Before photographing my homemade mochi, I had planned to artfully arrange the pieces on a pretty platter and set it somewhere with great lighting before taking a shot. Then I left the room and, when I returned, the mochi fairies had taken off with nearly half the batch, so I was left a few lonely pieces in a Tupperware container. And the constant battle between aesthetics vs. real life continues.
For the unfortunate few who don't know mochi, it's made of rice flour mixed with some type of liquid and has a slightly chewy, sticky texture. In Japanese culture people will get together for mochi-pounding rituals, which can take hours and is quite physical. A lot of places that sell mochi commercially roll it into balls with sweet bean filling in the middle, while other bake it. My niece and her fellow Seattle Pacific University co-conspirators have even found a way to microwave the stuff and roll it into their own creations.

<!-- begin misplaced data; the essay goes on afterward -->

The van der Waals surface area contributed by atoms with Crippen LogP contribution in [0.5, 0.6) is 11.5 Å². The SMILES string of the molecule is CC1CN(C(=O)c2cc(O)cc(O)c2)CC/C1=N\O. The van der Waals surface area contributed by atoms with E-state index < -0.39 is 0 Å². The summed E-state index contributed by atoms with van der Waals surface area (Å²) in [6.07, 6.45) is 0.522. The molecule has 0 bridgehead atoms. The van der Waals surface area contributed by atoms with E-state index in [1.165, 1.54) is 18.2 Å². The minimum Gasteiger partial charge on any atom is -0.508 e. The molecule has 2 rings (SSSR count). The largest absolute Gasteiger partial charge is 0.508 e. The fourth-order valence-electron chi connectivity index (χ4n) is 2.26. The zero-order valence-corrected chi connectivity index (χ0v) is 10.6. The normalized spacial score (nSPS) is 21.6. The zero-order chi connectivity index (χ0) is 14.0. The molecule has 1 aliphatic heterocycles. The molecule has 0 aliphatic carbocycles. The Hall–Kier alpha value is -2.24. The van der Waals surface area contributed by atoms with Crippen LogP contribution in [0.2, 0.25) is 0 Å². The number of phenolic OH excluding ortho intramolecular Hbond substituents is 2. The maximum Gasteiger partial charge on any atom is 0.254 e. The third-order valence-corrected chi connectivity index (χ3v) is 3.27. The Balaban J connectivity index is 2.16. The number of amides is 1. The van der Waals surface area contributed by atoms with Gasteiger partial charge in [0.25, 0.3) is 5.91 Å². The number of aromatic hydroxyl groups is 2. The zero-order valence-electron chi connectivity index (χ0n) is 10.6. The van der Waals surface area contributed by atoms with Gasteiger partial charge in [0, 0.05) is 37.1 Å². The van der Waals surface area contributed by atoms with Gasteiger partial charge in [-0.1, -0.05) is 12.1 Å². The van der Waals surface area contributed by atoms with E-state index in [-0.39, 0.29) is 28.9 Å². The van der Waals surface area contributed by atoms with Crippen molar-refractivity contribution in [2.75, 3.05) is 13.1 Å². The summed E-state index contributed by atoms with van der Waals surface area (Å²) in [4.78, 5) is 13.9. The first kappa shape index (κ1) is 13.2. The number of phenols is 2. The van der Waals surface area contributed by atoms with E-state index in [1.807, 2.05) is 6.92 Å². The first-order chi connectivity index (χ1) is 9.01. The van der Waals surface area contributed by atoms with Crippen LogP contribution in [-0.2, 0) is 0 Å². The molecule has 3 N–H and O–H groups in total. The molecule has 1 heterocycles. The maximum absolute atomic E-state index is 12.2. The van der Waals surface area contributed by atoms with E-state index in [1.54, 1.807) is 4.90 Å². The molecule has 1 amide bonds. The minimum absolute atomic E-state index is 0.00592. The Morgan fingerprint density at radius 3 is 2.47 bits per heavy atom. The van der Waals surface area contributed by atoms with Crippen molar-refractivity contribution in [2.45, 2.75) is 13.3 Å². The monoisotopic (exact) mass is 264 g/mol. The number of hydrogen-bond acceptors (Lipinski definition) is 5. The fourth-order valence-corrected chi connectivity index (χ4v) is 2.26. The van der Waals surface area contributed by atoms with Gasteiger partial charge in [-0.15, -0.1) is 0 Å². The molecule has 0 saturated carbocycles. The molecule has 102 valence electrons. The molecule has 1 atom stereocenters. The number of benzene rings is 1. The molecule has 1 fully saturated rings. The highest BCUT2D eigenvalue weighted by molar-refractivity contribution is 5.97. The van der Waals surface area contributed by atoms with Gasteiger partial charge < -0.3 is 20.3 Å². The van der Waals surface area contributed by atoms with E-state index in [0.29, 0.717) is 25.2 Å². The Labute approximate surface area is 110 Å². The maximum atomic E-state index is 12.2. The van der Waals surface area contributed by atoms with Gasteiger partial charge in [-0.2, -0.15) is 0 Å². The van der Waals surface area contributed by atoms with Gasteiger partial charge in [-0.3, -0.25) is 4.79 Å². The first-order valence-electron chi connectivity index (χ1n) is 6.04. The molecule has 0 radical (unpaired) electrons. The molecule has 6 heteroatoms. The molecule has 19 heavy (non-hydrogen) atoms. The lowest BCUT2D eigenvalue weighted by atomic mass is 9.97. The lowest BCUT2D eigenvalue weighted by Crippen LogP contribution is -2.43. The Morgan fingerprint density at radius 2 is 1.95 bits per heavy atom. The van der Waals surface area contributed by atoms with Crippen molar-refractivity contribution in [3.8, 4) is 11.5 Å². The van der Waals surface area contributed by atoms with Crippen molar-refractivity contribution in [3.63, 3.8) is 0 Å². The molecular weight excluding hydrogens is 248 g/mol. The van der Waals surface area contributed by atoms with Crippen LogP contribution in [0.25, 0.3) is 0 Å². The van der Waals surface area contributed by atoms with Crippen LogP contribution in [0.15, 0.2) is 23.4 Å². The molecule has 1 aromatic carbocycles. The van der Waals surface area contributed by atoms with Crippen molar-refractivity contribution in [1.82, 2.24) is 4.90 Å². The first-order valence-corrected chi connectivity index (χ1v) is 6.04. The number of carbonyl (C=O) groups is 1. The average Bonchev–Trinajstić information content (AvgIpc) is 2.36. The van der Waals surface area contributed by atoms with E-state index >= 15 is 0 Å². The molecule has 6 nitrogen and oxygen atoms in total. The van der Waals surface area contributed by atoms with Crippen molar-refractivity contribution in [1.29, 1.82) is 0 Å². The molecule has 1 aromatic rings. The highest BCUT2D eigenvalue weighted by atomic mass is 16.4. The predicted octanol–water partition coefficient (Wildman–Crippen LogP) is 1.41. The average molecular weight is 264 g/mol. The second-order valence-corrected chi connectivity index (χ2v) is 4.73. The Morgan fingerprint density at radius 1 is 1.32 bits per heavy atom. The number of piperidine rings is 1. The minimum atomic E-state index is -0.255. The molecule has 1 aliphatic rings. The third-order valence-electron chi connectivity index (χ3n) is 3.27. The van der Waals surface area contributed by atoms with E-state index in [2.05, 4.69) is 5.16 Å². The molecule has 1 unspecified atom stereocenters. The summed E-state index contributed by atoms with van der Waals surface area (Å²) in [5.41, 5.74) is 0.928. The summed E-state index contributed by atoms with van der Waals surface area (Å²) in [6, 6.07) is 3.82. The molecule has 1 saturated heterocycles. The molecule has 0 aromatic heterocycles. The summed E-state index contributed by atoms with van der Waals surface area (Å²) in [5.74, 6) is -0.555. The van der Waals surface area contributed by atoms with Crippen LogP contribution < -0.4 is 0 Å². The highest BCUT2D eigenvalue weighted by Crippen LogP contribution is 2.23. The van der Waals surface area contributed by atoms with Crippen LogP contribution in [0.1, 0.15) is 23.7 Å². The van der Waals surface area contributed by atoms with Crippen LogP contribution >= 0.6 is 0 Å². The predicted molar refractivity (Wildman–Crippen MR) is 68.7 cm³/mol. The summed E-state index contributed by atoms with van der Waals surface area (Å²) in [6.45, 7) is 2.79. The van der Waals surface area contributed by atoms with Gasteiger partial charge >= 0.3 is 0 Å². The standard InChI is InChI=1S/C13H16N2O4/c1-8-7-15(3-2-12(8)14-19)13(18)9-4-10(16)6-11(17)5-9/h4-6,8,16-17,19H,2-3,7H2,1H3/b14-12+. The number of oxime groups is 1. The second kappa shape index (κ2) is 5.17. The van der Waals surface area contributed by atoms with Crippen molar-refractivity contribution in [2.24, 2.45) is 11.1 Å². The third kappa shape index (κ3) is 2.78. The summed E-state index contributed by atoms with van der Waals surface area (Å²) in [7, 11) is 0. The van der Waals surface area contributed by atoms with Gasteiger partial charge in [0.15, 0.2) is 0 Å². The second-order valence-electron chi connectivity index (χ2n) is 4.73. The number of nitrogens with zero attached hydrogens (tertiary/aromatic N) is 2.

I can't get enough of the stuff, having grown up eating it in Hawaii, where the mochi supply is plentiful and you can even buy packages of it at some drugstores (next to the sushi and Spam).
With all respect to all those crafty college mochi-nukers, I believe I have the easiest mochi recipe EVER, which I got off the Aloha World Web site. Simply titled "Coconut Mochi," submitted by Keoki (mahalo, Keoki!) it involves very basic ingredients mixed together and a quick bake in the oven. The hardest part is waiting for it to cool off so you can cut it into pieces.
You can find the recipe here. For my batch, I also added a few drops of green food coloring for the pretty-factor. Also, if you've never used mochiko (rice flour), check the Asian-foods aisle of your supermarket (or your closest Asian supermarket, if you're lucky enough to have one) and look for it in a small box.